very much missed by the circulation staff of the New York Evening
Post; deeply mounred by theB.M.T.,
Wham, Mr. Roosevelt; pow, Sears Roebuck; awk, big dipper; bop, summer rain;
bong, Mr., bong, Mr., bong, Mr., bong.

Muriel Rukeyser, “City of Monuments”

Be proud you people of these graves
these chiseled words this precedent
From these blind ruins shines our monument.

Dead navies of the brain will sail
stone celebrate its final choice
when the air shakes a single voice
a strong voice able to prevail:

Entrust no hope to stone although the stone
shelter the root - - see too-great burdens placed
with nothing certain but the risk
set on the infirm column of
the high memorial obelisk
erect in accusation sprung against
a barren sky taut over Anacostia:
Give over Gettysburg! a word will shake your glory- -
blood of the starved fell thin upon this plain,
this battle is not buried with its slain.

Gravestone and battlefield retire,
the whole green South is shadowed dark,
the slick white domes are cast in night.
But uneclipsed above this park
the veteran of the Civil War
sees havoc in the tended graves
the midnight bugles blow to free
still unemancipated slaves.

Blinded by chromium or transfiguration
we watch, as through a microscope, decay:
down the broad streets the limousines
advance in passions of display.
Air glints with diamonds, and these clavicles
emerge through orchids by whose trailing spoor
the sensitive cannot mistake
the implicit anguish of the poor.

The throats incline, the marble men rejoice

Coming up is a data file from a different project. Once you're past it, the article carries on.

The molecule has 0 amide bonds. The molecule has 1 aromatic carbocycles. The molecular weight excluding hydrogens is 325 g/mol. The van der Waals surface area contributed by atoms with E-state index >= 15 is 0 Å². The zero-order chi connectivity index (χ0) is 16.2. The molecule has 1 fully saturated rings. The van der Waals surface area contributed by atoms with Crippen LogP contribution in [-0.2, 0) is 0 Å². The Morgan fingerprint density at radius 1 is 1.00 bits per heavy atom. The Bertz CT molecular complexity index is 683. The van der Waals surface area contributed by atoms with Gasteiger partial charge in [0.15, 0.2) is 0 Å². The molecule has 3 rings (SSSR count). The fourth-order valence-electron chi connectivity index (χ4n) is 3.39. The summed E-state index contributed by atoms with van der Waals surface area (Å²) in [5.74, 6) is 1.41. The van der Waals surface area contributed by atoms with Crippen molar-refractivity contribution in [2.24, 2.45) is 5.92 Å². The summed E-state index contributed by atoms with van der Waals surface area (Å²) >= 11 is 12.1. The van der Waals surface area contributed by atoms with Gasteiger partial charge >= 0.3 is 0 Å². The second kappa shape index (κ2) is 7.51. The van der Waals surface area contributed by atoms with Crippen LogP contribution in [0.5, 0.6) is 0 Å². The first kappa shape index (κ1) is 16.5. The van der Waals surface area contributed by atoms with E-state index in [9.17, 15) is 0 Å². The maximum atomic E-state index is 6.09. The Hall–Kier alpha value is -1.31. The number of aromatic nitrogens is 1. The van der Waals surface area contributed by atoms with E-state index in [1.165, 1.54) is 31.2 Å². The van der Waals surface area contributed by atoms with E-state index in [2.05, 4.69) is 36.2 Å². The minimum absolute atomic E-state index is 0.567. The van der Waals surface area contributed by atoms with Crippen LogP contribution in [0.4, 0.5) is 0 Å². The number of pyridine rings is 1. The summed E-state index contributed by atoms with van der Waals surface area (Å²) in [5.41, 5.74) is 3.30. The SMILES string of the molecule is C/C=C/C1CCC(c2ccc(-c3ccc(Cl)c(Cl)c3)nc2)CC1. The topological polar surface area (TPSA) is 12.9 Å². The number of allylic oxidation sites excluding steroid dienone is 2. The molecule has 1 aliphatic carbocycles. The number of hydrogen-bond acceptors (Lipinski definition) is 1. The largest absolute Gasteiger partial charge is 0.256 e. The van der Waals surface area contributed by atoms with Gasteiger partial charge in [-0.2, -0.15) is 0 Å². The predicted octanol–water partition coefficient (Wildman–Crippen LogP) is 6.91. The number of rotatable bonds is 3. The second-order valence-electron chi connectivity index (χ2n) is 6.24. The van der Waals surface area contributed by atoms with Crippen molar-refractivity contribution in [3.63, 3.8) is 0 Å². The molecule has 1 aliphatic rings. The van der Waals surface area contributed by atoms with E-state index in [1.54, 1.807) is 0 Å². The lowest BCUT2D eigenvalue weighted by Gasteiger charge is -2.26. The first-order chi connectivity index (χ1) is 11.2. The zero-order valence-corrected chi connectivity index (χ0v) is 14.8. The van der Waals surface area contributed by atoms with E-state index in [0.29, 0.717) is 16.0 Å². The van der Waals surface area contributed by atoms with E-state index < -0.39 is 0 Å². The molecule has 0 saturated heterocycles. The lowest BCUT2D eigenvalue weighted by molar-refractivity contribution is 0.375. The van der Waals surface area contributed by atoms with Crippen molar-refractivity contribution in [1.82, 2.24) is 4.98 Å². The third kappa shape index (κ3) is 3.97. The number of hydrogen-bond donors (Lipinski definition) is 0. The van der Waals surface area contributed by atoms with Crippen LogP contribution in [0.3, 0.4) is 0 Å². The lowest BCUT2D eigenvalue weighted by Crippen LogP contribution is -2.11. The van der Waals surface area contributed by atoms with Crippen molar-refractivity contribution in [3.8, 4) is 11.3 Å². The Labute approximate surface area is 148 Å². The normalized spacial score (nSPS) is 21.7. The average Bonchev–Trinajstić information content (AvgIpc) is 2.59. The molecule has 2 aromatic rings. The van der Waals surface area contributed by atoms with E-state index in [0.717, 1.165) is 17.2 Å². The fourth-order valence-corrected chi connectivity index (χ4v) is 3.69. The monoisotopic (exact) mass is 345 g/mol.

careless of torrents of despair.

Split by a tendril of revolt
stone cedes to blossom everywhere.

Don West, “Southern Lullaby”
(For Lillian)

Suck, little baby, suck long,
Body mustn’t be frail.
Muscles growing firm and strong - -
Daddy’s in Fulton Jail.

Laugh, little baby, laugh light,
Two little eyes of blue
Kindle a blaze to fight - -
Daddy is waiting for you.

Sleep, little baby, sleep sound,
Under the southern stars.
Body growing hard and round
To break the prison bars.

Eat, little baby, eat well,
A Bolshevik you’ll be,
And hate this bosses’ hell - -
Sucking it in from me . . .

Hate, little baby, hate deep,
You mustn’t know my fears.
Mother is watching your sleep,
But you don’t see her tears.

Death House Blues
(from L. Gellert’s collection of Negro Songs of Protest)

Paper come out
Strewed de news
Seben po’ niggers
Moanin’ death house blues

Seben nappy heads
Wit’ big shiny eye
All boun’ in jail
An’ framed to die

Messin’ white woman
Snake lyin’ tale
Dat hang an’ burn
An’ jail wit’ no bail

Worse ol’ crime
In dis damn lan’
Black skin’ acoverin’
Po’ working’ man

Jerge an’ Jury
All in de stan’
Lawd biggity name
Fo’ same lynchin’ han’

White folks asettin’
In great Court House
Lak cat down cellar
Wit’ no-hole mouse

Seben nappy heads
Wit’ big shiny eye
All boun’ in jail
An’ framed to die.